Incubation and measurement of SOC mineralization rate
The second sub-sampled soil was immediately (< 2 d) delivered in a cooler with blue ice to the Key Laboratory of Ecosystem Network Observation and Modeling, Chinese Academy of Sciences. The sub-sampled soil of each forest plot was divided into eighteen 40 g equivalent aliquots; the soil moisture content (SMC) of every six aliquots was individually adjusted to 30, 60 and 90% WHC. The moisture-adjusted soil samples were placed in 200 cm3 plastic flasks with lids perforated to allow gas diffusion, and connected directly to the CO2 measurement system. After getting static and equilibrated for 5 days, six soil samples separately at 30, 60 and 90% of WHC for each forest plot were respectively incubated for 387 days in a microcosm with temperatures of 5 °C, 10 °C, 15 °C, 20 °C, 25 °C and 30 °C and a stable air moisture content (n = 5 per incubator). To prevent anaerobiosis, the perforated hole of the flask lid was not sealed until 24 h before the measurement of soil organic carbon mineralization rate. Throughout the whole incubation period, the flask was periodically weighed and the required proportion of deionized water was added to maintain soil moisture content at 30%, or 60%, or 90% of WHC.
The measurement of SOC mineralization started at different time intervals after the equilibrated soil samples had been incubated in microcosms. The instantaneous rate of SOC mineralization was measured as CO2 efflux from soil within flask on day 1, 3, 5, 8, 16, 23, 29, 36, 43, 57, 75, 118, 151, 180, 225, 252, 293, 361, 387 in sequence. Sixteen flasks of soil samples were placed in an electronic water bath at the same temperature as that at which the soil samples were incubated. These flasks were connected to a PRI-8800 Automatic Temperature Control Soil Flux System (PRI-8800; Pre-Eco, Beijing, China). This automated system was mainly composed of a Li-Cor CO2 analyzer (Li-7000), an air-flow controller, soda-lime equipment to manipulate the initial CO2 concentration, and a data collector. Comprehensive information and the schematic configuration of this automated system were introduced in detail by He et al. (2013). The SOC mineralization rate was estimated using the following equation:
where R s represents the instantaneous rate of SOC mineralization (μg C∙g− 1 soil∙h− 1); L refers to the slope of the CO2 concentration; V is the volume of the incubation flask and gas tube (cm3); m is the dry weight of the soil sample (g); α is the transformation parameter of the CO2 mass; β is the transformation coefficient of time.
Based on the SOC mineralization rate, the cumulative mineralized SOC for a specific period of time was also calculated following the empirical function below.
where C cum C cum is the cumulative mineralized SOC (mg C∙g− 1 SOC); SOC f SOC f refers to soil organic carbon content (g∙kg− 1) for the corresponding forest plot; R si and Rs(i + 1) are the instantaneous rates of SOC mineralization measured consecutively at time i and i + 1, as calculated by Eq. (1).
Calculation of soil carbon fractions
Different soil carbon pools were estimated by the first-order kinetic one-compartment and two-compartment models based on the relationship of cumulative mineralized SOC and the time length of the incubation period. Firstly, the potentially mineralizable carbon pool in soil was calculated via fitting the mean cumulative mineralized carbon data at a different incubation temperature and moisture for each forest type to the following model (Sanford and Smith 1972; Rey and Jarvis 2006):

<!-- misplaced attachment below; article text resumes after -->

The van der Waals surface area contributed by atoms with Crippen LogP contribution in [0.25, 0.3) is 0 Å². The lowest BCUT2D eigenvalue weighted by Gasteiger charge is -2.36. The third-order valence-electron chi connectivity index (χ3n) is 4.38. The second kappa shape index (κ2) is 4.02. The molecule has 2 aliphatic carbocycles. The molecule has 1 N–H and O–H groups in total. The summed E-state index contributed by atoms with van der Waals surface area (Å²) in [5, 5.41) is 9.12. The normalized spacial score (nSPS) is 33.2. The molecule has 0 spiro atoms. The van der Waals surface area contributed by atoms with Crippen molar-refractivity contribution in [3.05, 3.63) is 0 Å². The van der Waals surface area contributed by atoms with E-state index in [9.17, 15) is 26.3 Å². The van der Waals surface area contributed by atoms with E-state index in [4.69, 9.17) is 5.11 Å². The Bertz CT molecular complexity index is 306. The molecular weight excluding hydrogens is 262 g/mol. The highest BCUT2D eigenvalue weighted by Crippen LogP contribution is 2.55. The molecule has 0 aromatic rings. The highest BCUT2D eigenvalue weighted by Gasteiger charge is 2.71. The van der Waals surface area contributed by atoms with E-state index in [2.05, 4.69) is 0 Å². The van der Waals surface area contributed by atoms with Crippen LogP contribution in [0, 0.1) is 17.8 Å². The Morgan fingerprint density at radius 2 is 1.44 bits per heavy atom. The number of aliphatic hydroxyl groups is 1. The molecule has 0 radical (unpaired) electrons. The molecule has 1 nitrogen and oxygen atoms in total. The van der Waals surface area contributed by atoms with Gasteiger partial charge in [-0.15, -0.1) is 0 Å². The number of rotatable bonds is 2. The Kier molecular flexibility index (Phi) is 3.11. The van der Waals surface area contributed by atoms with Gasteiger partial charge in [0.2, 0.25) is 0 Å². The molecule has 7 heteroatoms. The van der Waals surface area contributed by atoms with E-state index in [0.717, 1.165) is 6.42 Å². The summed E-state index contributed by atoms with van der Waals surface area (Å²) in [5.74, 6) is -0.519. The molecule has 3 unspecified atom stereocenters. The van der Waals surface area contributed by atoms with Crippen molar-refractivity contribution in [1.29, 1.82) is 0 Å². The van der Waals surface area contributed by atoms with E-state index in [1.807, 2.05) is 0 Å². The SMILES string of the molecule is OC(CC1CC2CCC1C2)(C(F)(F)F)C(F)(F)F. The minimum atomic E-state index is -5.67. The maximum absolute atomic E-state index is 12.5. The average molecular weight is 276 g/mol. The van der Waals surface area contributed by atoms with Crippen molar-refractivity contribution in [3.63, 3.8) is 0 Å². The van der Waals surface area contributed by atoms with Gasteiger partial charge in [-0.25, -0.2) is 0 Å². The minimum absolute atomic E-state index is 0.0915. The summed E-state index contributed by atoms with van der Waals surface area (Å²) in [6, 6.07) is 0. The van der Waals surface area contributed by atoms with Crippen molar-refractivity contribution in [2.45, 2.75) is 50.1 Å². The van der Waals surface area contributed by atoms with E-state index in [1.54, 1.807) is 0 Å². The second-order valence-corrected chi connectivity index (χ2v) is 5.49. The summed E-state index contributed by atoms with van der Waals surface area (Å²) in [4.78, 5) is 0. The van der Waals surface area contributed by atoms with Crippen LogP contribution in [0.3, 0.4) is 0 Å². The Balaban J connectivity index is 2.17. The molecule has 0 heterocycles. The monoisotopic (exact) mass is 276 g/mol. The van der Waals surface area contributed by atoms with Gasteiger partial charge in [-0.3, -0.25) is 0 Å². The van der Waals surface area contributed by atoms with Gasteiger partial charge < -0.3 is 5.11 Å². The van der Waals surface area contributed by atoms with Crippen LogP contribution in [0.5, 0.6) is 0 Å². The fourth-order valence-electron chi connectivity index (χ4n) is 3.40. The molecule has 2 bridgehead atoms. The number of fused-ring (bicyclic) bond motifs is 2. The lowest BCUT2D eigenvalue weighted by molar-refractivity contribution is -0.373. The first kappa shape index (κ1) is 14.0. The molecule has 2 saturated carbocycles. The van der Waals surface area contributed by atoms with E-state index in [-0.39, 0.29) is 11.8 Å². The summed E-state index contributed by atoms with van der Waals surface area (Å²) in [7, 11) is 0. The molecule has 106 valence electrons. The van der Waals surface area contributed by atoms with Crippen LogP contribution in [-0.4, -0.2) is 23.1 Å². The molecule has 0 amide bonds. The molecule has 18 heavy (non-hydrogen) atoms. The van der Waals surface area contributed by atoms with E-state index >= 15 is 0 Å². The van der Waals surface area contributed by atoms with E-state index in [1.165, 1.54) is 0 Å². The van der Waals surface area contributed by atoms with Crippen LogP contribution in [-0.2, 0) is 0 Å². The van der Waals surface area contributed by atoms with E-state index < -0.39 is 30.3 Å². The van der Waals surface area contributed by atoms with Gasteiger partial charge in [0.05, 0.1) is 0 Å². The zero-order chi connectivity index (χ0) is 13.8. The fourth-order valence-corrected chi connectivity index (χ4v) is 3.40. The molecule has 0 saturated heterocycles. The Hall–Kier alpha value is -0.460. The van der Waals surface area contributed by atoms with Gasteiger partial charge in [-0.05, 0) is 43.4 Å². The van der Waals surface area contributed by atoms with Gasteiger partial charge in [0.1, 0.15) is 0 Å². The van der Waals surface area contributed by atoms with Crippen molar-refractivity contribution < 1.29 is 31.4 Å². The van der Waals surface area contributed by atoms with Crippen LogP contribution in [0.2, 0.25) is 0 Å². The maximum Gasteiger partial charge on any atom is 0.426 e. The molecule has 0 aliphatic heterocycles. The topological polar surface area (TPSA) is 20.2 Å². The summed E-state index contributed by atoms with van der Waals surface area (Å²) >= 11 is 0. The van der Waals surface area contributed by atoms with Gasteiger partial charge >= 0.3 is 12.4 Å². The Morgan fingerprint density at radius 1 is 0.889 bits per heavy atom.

where C cum (t) is the mean cumulative mineralized SOC until time t (mg C∙g− 1 SOC), C0 is the ‘potential’ mineralizable C (mg C∙g− 1 SOC), k0 is the decomposition rate constant for mineralization carbon (day− 1), and t is the incubation time (day).
Secondly, the first-order two-compartment model was applied to calculate labile carbon fraction and recalcitrant carbon fraction (Andrén and Paustian 1987; Rey and Jarvis 2006). This equation was displayed as below:
where C cum (t) is the mean cumulative carbon mineralized during the incubation period time t (mg C∙g− 1 SOC), C1 is the labile carbon fraction (mg C∙g− 1 SOC), C2 is the recalcitrant carbon fraction (mg C∙g− 1 SOC), k1 and k2 are the first-order kinetic decomposition rate constants for the labile and recalcitrant carbon fractions (day− 1) respectively. The cumulative mineralized SOC (the emitted CO2) is expressed on a basis of SOC content (mg C∙g− 1 SOC) when fitting models (3) and (4) to the incubation data, and the modeled result essentially represents the SOC fraction that was mineralized. More detailed information about the law to employ these models may be found in Rasmussen et al. (2006) and Rey and Jarvis (2006).
In order to get the reasonable parameters from functions (3) and (4), several criteria were set up: that (i) k0 and k1 were larger than 0, and that (ii) k1 was larger than k2, and that (iii) C0, C1 and C2 were larger than zero. Additionally, one assumption was followed that (C1 + C2) was equal to 1000 mg C∙g− 1 SOC (i.e. the two carbon fractions add up to the total amount of initial organic carbon in the sample). Based on the functions (2), (3) and (4) and the estimations of different carbon pools, the quantity of mineralized recalcitrant carbon was assumed to be the difference between the total amount of mineralized carbon and that of C0 (potential mineralizable C) or C1 (labile carbon fraction). In the present study, C0 was used to estimate the amount of mineralized recalcitrant carbon, as most C1 could not meet the criterion (iii) at a moisture content of 30% for all forest types (Additional file 1).